The only conclusion l can come to is that we are being protected from ourselves, our ability, if that is really what it is, to do what is right and tow the party line, be a good little citizen and know stepping out of line is treason! Well me l have stepped over the line so many times, and cannot even see the party line! That is for all those that believe in the “American Dream” if such a thing ever really existed, l just would like simply to see “Peace In The World” and not even the threat of war! But of course many corporations and governments get rich from the proceeds of war, armaments and the sale of such weapons; that will strip the skin of the man but still leave him alive, or blow of his arms and his legs, just so he cannot bear arms, fighting for his version of truth and justice!

Is this really how we fight for truth and justice with a bomb or molotov cocktail in hand, it does not ever lead to peace, just more violence.

So if company, government department or person thinks haste will improve quality ,l can tell you now it will not -only:

More Haste Less Speed – Will Improve The Quality – and Lead to Peace and Prosperity – In the End    

Would like to spend a few hours trawling the 2004 Terroist Act well here is the link, really interesting what is written: http://www.gpo.gov/fdsys/pkg/PLAW-108publ458/pdf/PLAW-108publ458.pdf

 

#acesecuritynews, #edward-snowden, #peace-acenewsservices, #background-check, #intelligence-reform-and-terrorism-prevention-act, #julian-assange, #security-clearance, #security-clearances, #security-services, #united-airlines, #united-states, #vietnam-war, #washington

The Hidden Security Watchers – Waiting In The Wings

The seal of the U.S. National Security Agency....

The seal of the U.S. National Security Agency. The first use was in September 1966, replacing an older seal which was used briefly. For more information, see here and here. (Photo credit: Wikipedia)

Long before we ever heard of the NSA in our local news, or security issues were a problem, this organisation was working away in the background monitoring our communication! This article of which l have copied and pasted just a small segment of 4 long pages, explains in fine detail, how it brings into being suspect comments by political leaders, that we only ever cared about you, the citizen’s security! In fact it makes a complete farce of some of the recent denials by the NSA themselves! This simple 3 paragraphs says all there is about, how we were being monitored!  The fact they can convince a large percentage of the population of America is is for their own good, and people like Edward #Snowden and  Julian #Assange  are our enemy and that this government are our political friends, my thought is ” With Friends Like That Who Needs To Worry About Our Enemies” as our enemies maybe really be our only friends ,at the end of days!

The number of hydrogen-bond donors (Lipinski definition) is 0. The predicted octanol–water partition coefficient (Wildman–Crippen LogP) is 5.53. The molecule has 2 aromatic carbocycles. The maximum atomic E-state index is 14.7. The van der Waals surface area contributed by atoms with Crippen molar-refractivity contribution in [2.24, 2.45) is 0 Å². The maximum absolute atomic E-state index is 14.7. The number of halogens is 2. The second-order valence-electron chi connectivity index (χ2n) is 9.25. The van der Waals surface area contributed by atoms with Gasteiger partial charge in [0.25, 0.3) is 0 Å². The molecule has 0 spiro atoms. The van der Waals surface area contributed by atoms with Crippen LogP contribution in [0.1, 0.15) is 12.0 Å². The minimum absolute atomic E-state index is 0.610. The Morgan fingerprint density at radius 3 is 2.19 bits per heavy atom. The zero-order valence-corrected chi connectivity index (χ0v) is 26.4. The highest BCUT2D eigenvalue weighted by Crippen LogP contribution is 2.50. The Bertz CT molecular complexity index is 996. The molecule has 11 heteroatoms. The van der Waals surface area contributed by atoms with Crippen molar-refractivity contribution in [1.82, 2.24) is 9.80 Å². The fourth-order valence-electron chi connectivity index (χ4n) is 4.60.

So read this with due consideration that what maybe true, what could be true and what may not even be true at all!

After the agency’s orders were publicized by several newspapers and magazines, the N.S.A. decided to pull in its horns. Inman, the N.S.A.’s director, told a House committee that the two orders exemplified ”not a faulty law but inadequate Government attention to its application.” He characterized the agency’s handling of the voice-scrambling equipment as a ”well-meaning attempt to hold the line that had clearly already been passed by.”

A few years before, the director of the National Science Foundation, Richard C. Atkinson, and Inman had begun privately discussing whether the role of the spy agency in supervising cryptographic research should be expanded. The precise outcome of the talks remains murky, but the N.S.A. apparently won the debate. Today, the National Science Foundation routinely allows the N.S.A. to review any request for the funding of cryptographic research. The N.S.A. also has begun providing financial support for related unclassified civilian research. The first recipients of such support were two Stanford professors of electrical engineering, John T. Gill 3d, and Martin E. Hellman, a code expert who for many years had been sharply critical of the N.S.A.

”Five years ago, I was very much on the opposite side of the fence from N.S.A.,” said Hellman. ”I wouldn’t say I have been co-opted. As a result of them being more friendly and coming part way, I felt I should be more friendly. I guess I am now the first guinea pig.”

Full Read at: http://www.nytimes.com/1983/03/27/magazine/the-silent-power-of-the-nsa.html?

#acenewsservices, #edward-snowden, #cryptographic-research, #federal-bureau-of-investigation, #fort-george-g-meade, #joint-chiefs-of-staff, #julian-assange, #national-science-foundation, #national-security-agency, #nsa, #political-friends, #population-of-america, #richard-c-atkinson, #united-states